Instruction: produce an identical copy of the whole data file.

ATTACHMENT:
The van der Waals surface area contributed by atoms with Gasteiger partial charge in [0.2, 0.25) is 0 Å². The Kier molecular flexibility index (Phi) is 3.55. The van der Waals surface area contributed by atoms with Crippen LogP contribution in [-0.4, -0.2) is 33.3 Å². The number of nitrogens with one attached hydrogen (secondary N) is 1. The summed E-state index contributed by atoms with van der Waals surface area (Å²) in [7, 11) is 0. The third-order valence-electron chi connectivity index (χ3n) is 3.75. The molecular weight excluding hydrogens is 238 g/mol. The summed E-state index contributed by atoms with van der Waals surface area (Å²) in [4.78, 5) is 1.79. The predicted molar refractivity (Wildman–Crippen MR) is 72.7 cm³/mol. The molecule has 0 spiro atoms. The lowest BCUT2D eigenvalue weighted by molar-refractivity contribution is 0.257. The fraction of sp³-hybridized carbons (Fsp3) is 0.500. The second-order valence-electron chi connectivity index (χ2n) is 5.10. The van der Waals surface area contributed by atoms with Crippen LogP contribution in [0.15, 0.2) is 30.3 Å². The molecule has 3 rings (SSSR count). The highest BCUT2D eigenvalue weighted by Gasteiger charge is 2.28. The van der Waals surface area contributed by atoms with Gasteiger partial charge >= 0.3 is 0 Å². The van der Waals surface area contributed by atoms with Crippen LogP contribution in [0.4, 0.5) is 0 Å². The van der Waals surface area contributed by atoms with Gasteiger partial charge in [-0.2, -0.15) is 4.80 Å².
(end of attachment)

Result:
The van der Waals surface area contributed by atoms with Gasteiger partial charge in [0.2, 0.25) is 0 Å². The Kier molecular flexibility index (Phi) is 3.55. The van der Waals surface area contributed by atoms with Crippen LogP contribution in [-0.4, -0.2) is 33.3 Å². The number of nitrogens with one attached hydrogen (secondary N) is 1. The summed E-state index contributed by atoms with van der Waals surface area (Å²) in [7, 11) is 0. The third-order valence-electron chi connectivity index (χ3n) is 3.75. The molecular weight excluding hydrogens is 238 g/mol. The summed E-state index contributed by atoms with van der Waals surface area (Å²) in [4.78, 5) is 1.79. The predicted molar refractivity (Wildman–Crippen MR) is 72.7 cm³/mol. The molecule has 0 spiro atoms. The lowest BCUT2D eigenvalue weighted by molar-refractivity contribution is 0.257. The fraction of sp³-hybridized carbons (Fsp3) is 0.500. The second-order valence-electron chi connectivity index (χ2n) is 5.10. The van der Waals surface area contributed by atoms with Crippen LogP contribution in [0.15, 0.2) is 30.3 Å². The molecule has 3 rings (SSSR count). The highest BCUT2D eigenvalue weighted by Gasteiger charge is 2.28. The van der Waals surface area contributed by atoms with Gasteiger partial charge >= 0.3 is 0 Å². The van der Waals surface area contributed by atoms with Crippen LogP contribution in [0.4, 0.5) is 0 Å². The van der Waals surface area contributed by atoms with Gasteiger partial charge in [-0.2, -0.15) is 4.80 Å².